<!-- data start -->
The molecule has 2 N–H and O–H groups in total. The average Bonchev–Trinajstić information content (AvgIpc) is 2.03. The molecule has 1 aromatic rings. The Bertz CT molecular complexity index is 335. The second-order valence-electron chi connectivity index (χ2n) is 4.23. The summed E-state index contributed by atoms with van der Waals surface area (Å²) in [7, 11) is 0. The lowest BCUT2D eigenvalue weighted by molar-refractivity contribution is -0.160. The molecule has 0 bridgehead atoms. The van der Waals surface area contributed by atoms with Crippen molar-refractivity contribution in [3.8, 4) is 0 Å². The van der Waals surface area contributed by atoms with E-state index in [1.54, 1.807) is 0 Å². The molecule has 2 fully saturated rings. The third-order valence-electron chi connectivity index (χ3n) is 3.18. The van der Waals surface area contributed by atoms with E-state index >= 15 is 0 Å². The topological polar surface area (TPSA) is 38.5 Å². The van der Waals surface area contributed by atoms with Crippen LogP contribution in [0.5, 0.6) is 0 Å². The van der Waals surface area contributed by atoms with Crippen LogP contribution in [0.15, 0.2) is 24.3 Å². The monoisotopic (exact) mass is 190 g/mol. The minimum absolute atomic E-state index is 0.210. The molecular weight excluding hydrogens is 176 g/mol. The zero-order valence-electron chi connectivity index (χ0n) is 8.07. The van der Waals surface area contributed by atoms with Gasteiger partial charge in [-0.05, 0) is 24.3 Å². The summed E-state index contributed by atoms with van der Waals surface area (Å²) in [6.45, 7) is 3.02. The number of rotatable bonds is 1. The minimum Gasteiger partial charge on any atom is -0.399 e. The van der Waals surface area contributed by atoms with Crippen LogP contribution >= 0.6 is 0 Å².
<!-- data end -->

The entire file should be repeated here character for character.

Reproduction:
The molecule has 2 N–H and O–H groups in total. The average Bonchev–Trinajstić information content (AvgIpc) is 2.03. The molecule has 1 aromatic rings. The Bertz CT molecular complexity index is 335. The second-order valence-electron chi connectivity index (χ2n) is 4.23. The summed E-state index contributed by atoms with van der Waals surface area (Å²) in [7, 11) is 0. The lowest BCUT2D eigenvalue weighted by molar-refractivity contribution is -0.160. The molecule has 0 bridgehead atoms. The van der Waals surface area contributed by atoms with Crippen molar-refractivity contribution in [3.8, 4) is 0 Å². The van der Waals surface area contributed by atoms with E-state index in [1.54, 1.807) is 0 Å². The molecule has 2 fully saturated rings. The third-order valence-electron chi connectivity index (χ3n) is 3.18. The van der Waals surface area contributed by atoms with E-state index >= 15 is 0 Å². The topological polar surface area (TPSA) is 38.5 Å². The van der Waals surface area contributed by atoms with Crippen LogP contribution in [0.5, 0.6) is 0 Å². The van der Waals surface area contributed by atoms with Crippen LogP contribution in [0.15, 0.2) is 24.3 Å². The monoisotopic (exact) mass is 190 g/mol. The minimum absolute atomic E-state index is 0.210. The molecular weight excluding hydrogens is 176 g/mol. The zero-order valence-electron chi connectivity index (χ0n) is 8.07. The van der Waals surface area contributed by atoms with Gasteiger partial charge in [-0.05, 0) is 24.3 Å². The summed E-state index contributed by atoms with van der Waals surface area (Å²) in [6.45, 7) is 3.02. The number of rotatable bonds is 1. The minimum Gasteiger partial charge on any atom is -0.399 e. The van der Waals surface area contributed by atoms with Crippen LogP contribution >= 0.6 is 0 Å².